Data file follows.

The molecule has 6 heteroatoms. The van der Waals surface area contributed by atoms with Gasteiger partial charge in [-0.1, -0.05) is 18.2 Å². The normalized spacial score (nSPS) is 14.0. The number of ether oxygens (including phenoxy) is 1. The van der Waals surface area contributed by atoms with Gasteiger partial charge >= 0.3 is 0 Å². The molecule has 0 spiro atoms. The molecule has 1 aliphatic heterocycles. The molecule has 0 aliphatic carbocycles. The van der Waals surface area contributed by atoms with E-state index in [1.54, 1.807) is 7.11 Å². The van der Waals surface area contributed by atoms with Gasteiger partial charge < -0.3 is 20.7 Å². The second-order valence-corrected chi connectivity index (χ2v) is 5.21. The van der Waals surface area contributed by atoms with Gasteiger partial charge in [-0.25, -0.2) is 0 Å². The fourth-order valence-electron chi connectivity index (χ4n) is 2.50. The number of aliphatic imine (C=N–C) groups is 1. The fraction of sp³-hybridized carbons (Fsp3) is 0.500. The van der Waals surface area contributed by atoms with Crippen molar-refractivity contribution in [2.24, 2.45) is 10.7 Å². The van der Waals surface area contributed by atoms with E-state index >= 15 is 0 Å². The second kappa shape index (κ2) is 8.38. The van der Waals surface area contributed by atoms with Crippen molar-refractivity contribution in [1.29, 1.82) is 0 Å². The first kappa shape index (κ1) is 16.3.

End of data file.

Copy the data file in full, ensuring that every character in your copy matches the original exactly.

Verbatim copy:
The molecule has 6 heteroatoms. The van der Waals surface area contributed by atoms with Gasteiger partial charge in [-0.1, -0.05) is 18.2 Å². The normalized spacial score (nSPS) is 14.0. The number of ether oxygens (including phenoxy) is 1. The van der Waals surface area contributed by atoms with Gasteiger partial charge >= 0.3 is 0 Å². The molecule has 0 spiro atoms. The molecule has 1 aliphatic heterocycles. The molecule has 0 aliphatic carbocycles. The van der Waals surface area contributed by atoms with E-state index in [1.54, 1.807) is 7.11 Å². The van der Waals surface area contributed by atoms with Gasteiger partial charge < -0.3 is 20.7 Å². The second-order valence-corrected chi connectivity index (χ2v) is 5.21. The van der Waals surface area contributed by atoms with Gasteiger partial charge in [-0.25, -0.2) is 0 Å². The fourth-order valence-electron chi connectivity index (χ4n) is 2.50. The number of aliphatic imine (C=N–C) groups is 1. The fraction of sp³-hybridized carbons (Fsp3) is 0.500. The van der Waals surface area contributed by atoms with Crippen molar-refractivity contribution in [2.24, 2.45) is 10.7 Å². The van der Waals surface area contributed by atoms with E-state index >= 15 is 0 Å². The second kappa shape index (κ2) is 8.38. The van der Waals surface area contributed by atoms with Crippen molar-refractivity contribution in [1.29, 1.82) is 0 Å². The first kappa shape index (κ1) is 16.3.